Fighting Compassion Fatigue
Mary Ann Jones
Grand Canyon University
Foundations of Spirituality in Healthcare
December 15, 2012
Fighting Compassion Fatigue
Healthcare providers are one of the highest at risk for compassion fatigue, also referred to as vicarious trauma, secondary traumatic stress, second hand shock and secondary stress reaction (ABA, 2011). It often occurs when one gives too much of them self to others and does not remember to take care of their own needs which can be extremely harmful, leads to destructive behaviors, overtime, and the health care provider loses the ability to feel and show compassion. This paper will explain what compassion fatigue is, identify the warning signs and different ways to avoid it, as well as how to recover back to wellness once it has been recognized that one has this condition..
Compassion fatigue is defined as having increasing emotional, physical, and psychological effect of exposure to traumatic stories or events when working in a helping capacity, added with the demands and stress of everyday life (Pfifferling & Gilley, 2000). Compassion fatigue should not be confused with burnout because they are different. Burnout happens over a period of time and is when one is dissatisfied with their job but compassion fatigue is more of a narrowed focus. The effects of compassion fatigue can have an impact on how the health care provider views the world and life around them. Compassion fatigue occurs when healthcare providers are giving a large amount of energy and compassion to others during the course of their care, but are not given enough or any individual support to encourage them and show them that the world is a positive place. “There is a cost to caring. Sometimes we feel we are losing our sense of self to the clients we serve. Those who have enormous capacity for feeling and expressing empathy tend to be more at risk of compassion stress” (Figley, 1995). No matter how we look at it, compassion fatigue affects health care provider’s personal life, work, and their patients. The only good thing about compassion fatigue is that once it has been identified there is treatment.
Symptoms of Compassion Fatigue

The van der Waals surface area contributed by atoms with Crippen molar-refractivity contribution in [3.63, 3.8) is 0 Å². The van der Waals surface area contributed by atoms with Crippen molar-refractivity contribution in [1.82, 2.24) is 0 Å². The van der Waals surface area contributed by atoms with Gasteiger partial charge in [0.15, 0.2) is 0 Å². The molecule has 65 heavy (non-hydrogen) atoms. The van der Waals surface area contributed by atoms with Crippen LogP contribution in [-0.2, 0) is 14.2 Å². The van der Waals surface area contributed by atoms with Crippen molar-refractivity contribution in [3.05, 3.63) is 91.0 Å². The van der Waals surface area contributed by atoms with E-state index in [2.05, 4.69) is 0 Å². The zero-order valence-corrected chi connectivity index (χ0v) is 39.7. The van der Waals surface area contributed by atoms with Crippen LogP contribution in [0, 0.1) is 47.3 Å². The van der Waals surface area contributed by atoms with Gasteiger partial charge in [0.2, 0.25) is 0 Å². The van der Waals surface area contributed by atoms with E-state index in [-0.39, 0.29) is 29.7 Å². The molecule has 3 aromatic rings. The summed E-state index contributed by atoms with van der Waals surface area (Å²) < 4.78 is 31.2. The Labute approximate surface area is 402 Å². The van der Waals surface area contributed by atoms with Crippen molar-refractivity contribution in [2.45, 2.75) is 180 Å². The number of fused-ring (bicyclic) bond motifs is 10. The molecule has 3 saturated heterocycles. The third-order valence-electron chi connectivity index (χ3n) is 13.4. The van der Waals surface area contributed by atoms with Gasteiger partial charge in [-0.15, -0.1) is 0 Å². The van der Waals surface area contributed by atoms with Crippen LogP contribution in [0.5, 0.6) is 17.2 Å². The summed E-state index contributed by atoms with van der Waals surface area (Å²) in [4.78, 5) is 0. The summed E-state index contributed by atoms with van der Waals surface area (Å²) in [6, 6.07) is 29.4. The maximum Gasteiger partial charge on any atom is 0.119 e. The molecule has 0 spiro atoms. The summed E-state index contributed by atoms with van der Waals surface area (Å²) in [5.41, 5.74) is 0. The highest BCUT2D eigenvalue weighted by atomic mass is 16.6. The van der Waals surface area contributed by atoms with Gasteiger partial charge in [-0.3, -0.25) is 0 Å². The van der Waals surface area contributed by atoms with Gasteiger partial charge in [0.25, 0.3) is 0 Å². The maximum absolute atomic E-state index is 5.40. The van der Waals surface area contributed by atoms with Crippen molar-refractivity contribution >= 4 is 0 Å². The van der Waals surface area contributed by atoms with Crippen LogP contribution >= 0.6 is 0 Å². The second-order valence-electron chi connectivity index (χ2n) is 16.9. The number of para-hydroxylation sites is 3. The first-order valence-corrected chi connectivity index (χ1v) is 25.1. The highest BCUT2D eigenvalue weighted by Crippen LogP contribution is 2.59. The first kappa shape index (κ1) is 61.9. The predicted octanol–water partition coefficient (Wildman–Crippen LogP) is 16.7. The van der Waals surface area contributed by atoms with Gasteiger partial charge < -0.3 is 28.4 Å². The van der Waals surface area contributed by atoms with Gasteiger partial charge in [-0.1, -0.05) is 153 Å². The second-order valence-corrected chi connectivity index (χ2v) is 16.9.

The symptoms and warning signs of compassion fatigue can include, but are not limited too; withdrawing socially, feeling overwhelmed, physically and emotionally exhausted, lack of interest or concern, isolation of one’s self from others, depression, anger, physical illness, headaches, irritability, secretively self-medicating ( alcohol and drugs), lacking the ability to keep empathy and objectivity in balance (Pfifferling & Gilley, 2000). Those who have suffered from compassion fatigue describe it as the feeling of being in a downward spiral or a vortex and that the more they work and the more they do for others, they have a rapid decrease in compassion until eventually they run out of it all together. Depending on what job healthcare providers do or what their prior experiences are they could possibly be more susceptible to compassion fatigue or get it quicker than others. The results of having compassion fatigue can be anguish and distress, but the key to successfully treating it is being able to recognize the symptoms early in order to start the healing process quicker.
Causes of Compassion Fatigue Compassion fatigue rate has been rapidly rising as the results of the stress placed on healthcare providers physically, emotionally and mentally. “Compassion is a limited resource, a system rooted in cognitive networks that tire and need refueling. It is not always rational” (Carey, 2011). Healthcare providers’ job load has significantly increased with the requirement to do more charting or paperwork, they are caring for sicker patients, working longer hours, are expected to be independent in care giving with little resources, work with less staff and are constantly trying to measure up to